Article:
How Ocean Science Students Gain Valuable Skills for Future Employment

Nortek Vector velocimeter deployed on an inter-tidal sandbank in the Laugharne estuary.

Nortek’s innovative Doppler instrumentation is now helping students at UK’s Bangor University to understand the processes behind the sedimentation, while gaining valuable skills for future employment.

These coastal engineering skills may ultimately also help engineers and public servants understand and protect the integrity of our coastlines.

Students from the School of Ocean Sciences at Bangor University, have a 30-year tradition of heading to the Laugharne Estuary in south Wales each summer to investigate the sediment dynamics of this energetic environment.

Survey data, collected by successive generations of students over this period, indicate that the estuary is infilling with fine marine sand at a rate of 1-2 cm per year.

The sediment transport results primarily from strong asymmetric tidal currents causing the influx of sand from Carmarthan Bay on the dominant flood tide.

Photo2 DSC 0324Martin Austin (left) and students on the long trek back across the mud and sand after servicing the Nortek Vector.

Additionally, locally-generated wind waves in the shallow estuary may contribute at different frequencies and complicate the overall picture. A newly introduced exercise utilizing Nortek’s Doppler instrumentation is helping the students to understand the processes behind this long-term trend in sedimentation.

- We are utilizing a Nortek Vector Doppler velocimeter, together with an externally mounted optical backscatter sensor (OBS) and a pressure transducer (PT) to illustrate the temporal patterns of sediment flux to the students, says Dr. Martin Austin, lecturer in coastal sediment dynamics at Bangor University.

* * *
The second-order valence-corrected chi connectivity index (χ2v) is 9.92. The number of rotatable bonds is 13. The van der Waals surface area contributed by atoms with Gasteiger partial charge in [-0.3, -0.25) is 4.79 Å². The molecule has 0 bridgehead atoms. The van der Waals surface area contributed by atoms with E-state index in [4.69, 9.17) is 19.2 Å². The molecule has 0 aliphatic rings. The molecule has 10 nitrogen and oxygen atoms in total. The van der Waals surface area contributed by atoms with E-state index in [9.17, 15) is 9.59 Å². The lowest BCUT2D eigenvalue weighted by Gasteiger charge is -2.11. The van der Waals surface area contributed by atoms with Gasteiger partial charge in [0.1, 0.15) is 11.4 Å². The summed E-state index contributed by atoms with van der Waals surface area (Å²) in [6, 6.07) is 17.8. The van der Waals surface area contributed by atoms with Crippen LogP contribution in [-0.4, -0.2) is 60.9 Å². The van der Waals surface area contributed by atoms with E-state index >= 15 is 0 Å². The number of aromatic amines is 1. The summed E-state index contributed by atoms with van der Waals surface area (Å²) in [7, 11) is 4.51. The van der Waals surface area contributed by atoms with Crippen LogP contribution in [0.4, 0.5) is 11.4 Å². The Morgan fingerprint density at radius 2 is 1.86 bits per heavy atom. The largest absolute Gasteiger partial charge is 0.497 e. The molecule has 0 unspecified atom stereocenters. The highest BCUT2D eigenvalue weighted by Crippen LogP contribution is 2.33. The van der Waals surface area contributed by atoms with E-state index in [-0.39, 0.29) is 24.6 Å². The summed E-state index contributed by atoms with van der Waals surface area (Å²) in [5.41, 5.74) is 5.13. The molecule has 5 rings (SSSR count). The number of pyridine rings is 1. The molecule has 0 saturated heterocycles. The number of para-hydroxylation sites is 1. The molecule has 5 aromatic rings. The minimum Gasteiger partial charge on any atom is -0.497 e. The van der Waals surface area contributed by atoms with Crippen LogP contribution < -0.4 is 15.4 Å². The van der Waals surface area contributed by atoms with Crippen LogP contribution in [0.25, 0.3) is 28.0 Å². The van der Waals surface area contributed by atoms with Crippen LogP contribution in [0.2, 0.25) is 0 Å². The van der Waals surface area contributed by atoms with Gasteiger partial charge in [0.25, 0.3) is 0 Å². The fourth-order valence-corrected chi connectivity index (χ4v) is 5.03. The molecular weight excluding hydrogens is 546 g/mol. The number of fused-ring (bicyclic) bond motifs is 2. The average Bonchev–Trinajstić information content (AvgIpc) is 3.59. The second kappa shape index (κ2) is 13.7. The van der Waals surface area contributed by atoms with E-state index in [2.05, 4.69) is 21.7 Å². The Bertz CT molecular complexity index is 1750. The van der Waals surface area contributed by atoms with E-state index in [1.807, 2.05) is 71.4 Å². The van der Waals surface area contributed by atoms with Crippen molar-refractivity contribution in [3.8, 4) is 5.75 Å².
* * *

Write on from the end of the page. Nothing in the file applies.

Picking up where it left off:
Photo3 DSC 0305Martin Austin (left) explaining the Doppler principles and the operation of the Nortek Vector for measuring the suspended sediment flux in the shallow Laugharne estuarine environment.

Learning how to deploy instruments in the field

Bangor University’s study group deploys the Vector at the start of the trip and set it to operate in burst-mode, recording 10 minutes of data at 4 Hz every 15 minutes. With its extended battery capacity and large on-board memory, the Vector can easily operate in this mode for the 10-day duration of the field trip.

To enable the students to compute the near-bed suspended sediment flux, Bangor University’s team position the sensor head of the Vector together with an optical backscatter sensor around 20 cm above the bed, while a pressure transducer flush positioned on the bed records even in the very shallowest water depths. All the data are logged internally by the Vector during its burst operations.

- Each day, a small group of students service the Vector, checking sensor alignments, clearing any weed deposits and downloading “their” data from the previous 24-hour period. At the same time, the students learn about the Doppler principles and gain valuable skills such as how to deploy instruments in the field, Dr. Austin explains.

Back in the laboratory, students write Matlab code to analyze their data and compute the suspended sediment flux during the field course.

Increased scientific understanding of sediment transport

What is the benefit of combining hands-on field learning and academic studies in this way? Dr. Austin feels that by utilizing the latest Doppler instruments from Nortek during their field studies, Ocean Science students at Bangor are finishing their degrees with an increased scientific understanding of sediment transport processes.

- The students acquire important skills to undertake field deployments and conduct analysis of numerical datasets, thereby giving themselves a great advantage when moving into employment, Dr. Austin concludes.


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